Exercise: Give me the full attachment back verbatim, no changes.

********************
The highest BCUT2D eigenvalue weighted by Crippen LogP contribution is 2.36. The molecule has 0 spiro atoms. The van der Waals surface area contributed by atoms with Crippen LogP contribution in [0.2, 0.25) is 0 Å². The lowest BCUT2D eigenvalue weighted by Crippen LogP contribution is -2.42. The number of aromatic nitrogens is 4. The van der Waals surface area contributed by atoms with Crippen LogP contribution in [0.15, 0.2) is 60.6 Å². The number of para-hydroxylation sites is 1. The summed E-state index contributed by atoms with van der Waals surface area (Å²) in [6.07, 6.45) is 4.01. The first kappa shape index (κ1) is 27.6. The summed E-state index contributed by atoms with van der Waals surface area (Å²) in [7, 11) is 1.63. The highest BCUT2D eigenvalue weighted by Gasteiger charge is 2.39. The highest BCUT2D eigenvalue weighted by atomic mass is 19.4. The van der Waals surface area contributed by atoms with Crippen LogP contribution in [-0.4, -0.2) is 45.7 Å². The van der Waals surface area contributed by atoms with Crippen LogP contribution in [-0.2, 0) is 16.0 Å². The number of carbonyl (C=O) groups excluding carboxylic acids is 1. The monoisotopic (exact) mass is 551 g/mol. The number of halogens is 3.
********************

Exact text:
The highest BCUT2D eigenvalue weighted by Crippen LogP contribution is 2.36. The molecule has 0 spiro atoms. The van der Waals surface area contributed by atoms with Crippen LogP contribution in [0.2, 0.25) is 0 Å². The lowest BCUT2D eigenvalue weighted by Crippen LogP contribution is -2.42. The number of aromatic nitrogens is 4. The van der Waals surface area contributed by atoms with Crippen LogP contribution in [0.15, 0.2) is 60.6 Å². The number of para-hydroxylation sites is 1. The summed E-state index contributed by atoms with van der Waals surface area (Å²) in [6.07, 6.45) is 4.01. The first kappa shape index (κ1) is 27.6. The summed E-state index contributed by atoms with van der Waals surface area (Å²) in [7, 11) is 1.63. The highest BCUT2D eigenvalue weighted by Gasteiger charge is 2.39. The highest BCUT2D eigenvalue weighted by atomic mass is 19.4. The van der Waals surface area contributed by atoms with Crippen LogP contribution in [-0.4, -0.2) is 45.7 Å². The van der Waals surface area contributed by atoms with Crippen LogP contribution in [-0.2, 0) is 16.0 Å². The number of carbonyl (C=O) groups excluding carboxylic acids is 1. The monoisotopic (exact) mass is 551 g/mol. The number of halogens is 3.